Russian “infowar” & the U. S. elections

13 12 2016

As the story of the Russian state’s influence on the recent U.S. elections continues to unfold, here are some web sites that document various dimensions of it, and of Russian media strategies more generally. These are mostly critical analyses, which may carry their own biases. Those seeking defenses of Russian state media, or critiques of U. S. media, of the CIA, and so on, should look elsewhere, as that’s not what this page is about. This list will grow, so check back periodically if you’d like to stay up to date.

Read the rest of this entry »





Rise of the global alt-right

16 11 2016

With Donald Trump in power, this web site just might get a new lease on life — reincarnated as a place for examining the rise of what has been called the “global alt-right,” with its network of connections between Putinists (like Alexander Dugin, Konstantin Rykov, and Igor Panarin), Trumpists (like Steve Bannon, Richard Spencer, and Alex Jones, among others), and those filling a similar niche around the world.

The Trump campaign’s connections with Russia, of course, go well beyond such hazy connections as these. Ukrainian fears of these connections are legion. As Natalia Humeniuk puts it,

Read the rest of this entry »





Western leftist conspiracy narratives: or, the devil in the details

23 06 2014

An article is circulating in the western left that alleges that Ukraine’s new president Poroshenko has been a “mole” for the U.S. State Department since 2006. The article is just one example of the kind of narrative I’ve seen circulating widely in the western anti-American left that overstates the U.S.’s role in Ukrainian affairs. Notably, the writers of these narratives tend to eagerly swallow up the “information” being spread by an authoritarian, right-wing state — Russia — in order to prop up their theories.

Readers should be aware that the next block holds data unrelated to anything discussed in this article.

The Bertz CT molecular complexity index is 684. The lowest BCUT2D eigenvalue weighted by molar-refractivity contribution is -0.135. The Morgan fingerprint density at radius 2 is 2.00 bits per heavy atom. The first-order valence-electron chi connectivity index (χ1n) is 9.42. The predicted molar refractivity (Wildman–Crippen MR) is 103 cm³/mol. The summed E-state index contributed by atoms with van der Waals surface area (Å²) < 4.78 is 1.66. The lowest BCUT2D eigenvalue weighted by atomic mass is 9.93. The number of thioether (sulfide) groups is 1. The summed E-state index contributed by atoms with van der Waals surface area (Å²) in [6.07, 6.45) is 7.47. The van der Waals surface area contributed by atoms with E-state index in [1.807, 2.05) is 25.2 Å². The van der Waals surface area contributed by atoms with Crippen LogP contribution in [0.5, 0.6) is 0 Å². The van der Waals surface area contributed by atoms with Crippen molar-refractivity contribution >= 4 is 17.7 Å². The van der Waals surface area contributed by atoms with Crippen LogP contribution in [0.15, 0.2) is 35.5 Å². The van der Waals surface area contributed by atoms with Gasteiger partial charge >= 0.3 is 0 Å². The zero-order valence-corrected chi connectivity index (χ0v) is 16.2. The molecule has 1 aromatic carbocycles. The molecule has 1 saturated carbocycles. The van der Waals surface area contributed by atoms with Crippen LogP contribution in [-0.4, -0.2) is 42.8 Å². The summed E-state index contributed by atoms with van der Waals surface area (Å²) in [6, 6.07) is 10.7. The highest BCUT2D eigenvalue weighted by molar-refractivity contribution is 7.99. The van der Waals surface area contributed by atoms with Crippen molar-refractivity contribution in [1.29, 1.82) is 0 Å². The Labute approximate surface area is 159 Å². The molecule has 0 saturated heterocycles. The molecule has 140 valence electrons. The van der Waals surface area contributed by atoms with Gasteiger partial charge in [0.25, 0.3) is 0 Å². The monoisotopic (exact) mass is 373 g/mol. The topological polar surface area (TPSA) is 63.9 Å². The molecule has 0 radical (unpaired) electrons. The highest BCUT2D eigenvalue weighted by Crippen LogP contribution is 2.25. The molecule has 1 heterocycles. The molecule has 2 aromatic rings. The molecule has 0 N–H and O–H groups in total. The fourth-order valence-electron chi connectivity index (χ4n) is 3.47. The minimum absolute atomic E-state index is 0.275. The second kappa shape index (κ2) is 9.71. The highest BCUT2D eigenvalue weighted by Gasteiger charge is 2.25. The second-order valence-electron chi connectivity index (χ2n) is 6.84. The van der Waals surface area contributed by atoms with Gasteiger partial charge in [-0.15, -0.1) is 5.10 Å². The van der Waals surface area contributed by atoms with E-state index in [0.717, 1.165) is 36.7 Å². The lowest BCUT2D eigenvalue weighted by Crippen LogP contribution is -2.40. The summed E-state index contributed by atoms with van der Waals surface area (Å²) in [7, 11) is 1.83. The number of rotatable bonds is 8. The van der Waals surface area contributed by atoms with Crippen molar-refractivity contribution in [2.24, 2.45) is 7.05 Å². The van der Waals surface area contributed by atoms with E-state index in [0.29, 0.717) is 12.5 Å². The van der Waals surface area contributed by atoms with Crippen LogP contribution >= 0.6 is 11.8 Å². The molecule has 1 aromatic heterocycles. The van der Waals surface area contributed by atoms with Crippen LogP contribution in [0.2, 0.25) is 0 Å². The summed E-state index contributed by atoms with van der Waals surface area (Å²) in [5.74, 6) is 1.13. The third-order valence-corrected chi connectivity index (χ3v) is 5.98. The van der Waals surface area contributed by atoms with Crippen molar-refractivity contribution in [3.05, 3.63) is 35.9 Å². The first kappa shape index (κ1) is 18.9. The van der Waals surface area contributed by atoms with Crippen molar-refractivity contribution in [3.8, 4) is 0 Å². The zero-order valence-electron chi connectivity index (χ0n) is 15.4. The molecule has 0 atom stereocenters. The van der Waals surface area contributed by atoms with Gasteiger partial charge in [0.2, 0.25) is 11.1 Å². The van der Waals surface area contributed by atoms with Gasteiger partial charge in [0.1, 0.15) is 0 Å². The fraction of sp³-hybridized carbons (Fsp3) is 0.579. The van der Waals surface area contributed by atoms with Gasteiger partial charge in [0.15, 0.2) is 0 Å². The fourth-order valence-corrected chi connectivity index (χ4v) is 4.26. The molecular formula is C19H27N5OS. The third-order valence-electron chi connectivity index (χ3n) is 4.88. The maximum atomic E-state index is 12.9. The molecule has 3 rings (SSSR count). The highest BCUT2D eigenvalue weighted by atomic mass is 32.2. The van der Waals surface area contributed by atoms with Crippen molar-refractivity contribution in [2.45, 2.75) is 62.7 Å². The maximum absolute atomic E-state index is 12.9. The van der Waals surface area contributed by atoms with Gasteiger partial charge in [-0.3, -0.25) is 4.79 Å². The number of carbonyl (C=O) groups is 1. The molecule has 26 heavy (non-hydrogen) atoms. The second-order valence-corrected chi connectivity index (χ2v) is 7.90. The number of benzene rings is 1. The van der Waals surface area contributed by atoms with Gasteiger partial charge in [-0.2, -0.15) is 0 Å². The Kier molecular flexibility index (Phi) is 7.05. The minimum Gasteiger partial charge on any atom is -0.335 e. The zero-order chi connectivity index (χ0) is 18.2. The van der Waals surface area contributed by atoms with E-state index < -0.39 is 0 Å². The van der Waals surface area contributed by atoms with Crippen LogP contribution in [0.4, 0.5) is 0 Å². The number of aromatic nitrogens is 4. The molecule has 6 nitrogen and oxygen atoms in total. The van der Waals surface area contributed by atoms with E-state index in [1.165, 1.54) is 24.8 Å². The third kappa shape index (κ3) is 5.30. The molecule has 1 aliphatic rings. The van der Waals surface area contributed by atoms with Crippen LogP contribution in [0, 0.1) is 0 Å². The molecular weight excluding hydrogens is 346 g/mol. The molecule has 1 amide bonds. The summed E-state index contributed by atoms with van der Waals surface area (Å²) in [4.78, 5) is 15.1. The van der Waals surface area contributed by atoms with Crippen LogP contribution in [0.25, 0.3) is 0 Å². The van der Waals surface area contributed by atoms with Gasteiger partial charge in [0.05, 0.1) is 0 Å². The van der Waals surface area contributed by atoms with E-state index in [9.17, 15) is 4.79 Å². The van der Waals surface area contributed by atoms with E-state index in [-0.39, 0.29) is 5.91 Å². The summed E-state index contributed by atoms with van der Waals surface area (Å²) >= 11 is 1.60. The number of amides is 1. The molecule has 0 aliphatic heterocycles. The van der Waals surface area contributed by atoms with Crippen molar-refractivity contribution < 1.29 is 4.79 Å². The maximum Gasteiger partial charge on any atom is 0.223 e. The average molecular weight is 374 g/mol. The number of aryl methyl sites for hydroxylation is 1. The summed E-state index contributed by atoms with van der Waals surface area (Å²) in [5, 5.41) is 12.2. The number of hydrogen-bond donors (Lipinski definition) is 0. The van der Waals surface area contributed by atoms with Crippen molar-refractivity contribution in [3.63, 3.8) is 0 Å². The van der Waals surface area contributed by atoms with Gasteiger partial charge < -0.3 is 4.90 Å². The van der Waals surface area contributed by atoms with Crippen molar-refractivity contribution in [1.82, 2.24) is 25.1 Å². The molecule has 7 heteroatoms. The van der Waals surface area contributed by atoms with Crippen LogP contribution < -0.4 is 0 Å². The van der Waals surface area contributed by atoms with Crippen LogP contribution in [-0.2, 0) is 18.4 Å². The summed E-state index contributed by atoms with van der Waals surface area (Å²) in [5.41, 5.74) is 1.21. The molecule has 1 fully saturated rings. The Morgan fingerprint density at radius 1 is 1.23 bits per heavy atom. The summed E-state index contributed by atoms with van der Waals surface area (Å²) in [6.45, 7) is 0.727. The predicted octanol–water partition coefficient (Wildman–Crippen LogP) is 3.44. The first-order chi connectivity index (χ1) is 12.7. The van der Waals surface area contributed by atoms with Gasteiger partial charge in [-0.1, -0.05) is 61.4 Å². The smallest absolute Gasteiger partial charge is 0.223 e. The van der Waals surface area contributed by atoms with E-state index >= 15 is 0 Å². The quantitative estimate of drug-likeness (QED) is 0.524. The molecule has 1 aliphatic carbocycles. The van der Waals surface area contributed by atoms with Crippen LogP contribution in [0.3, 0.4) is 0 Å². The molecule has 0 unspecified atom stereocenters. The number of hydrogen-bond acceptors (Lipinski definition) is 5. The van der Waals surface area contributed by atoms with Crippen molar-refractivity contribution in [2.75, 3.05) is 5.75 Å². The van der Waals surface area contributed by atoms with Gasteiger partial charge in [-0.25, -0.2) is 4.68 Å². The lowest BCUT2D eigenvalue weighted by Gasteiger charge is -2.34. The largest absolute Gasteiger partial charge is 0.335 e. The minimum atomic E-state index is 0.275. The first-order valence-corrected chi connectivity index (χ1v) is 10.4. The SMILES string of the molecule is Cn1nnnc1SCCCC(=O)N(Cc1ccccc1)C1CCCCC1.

Here are some comments in response.

(For the record, plenty of articles circulate that have propaganda value but little factual value. I have previously shared, on this blog, some of those produced by Russian propaganda sources. One that seems to be produced by Ukrainian propaganda sources, or at least that seems to be spreading among anti-Russian bloggers, claims that the recent UN human rights report alleges that Russian security services, or Russian special forces, were behind the Odessa deaths of June 2. The UN report says no such thing.)

Read the rest of this entry »





PBS vs. Vice

28 05 2014

How is it that PBS’s respected public affairs show Frontline could produce a sensationalistic portrayal of Ukraine as a divided, bloody, chaotic mess — airing two days after an election that produced the clearest majority ever in a Ukrainian presidential election — while the internet-based Vice News could produce this comparatively sensible portrait of a country that showed courage and a very clear consensus in its belief that the political process is far preferable to warfare?

It is good to know that there are extremists on both sides, and PBS is right to show that. But we’ve been seeing that for months now.

 

 





Nation vs. New Republic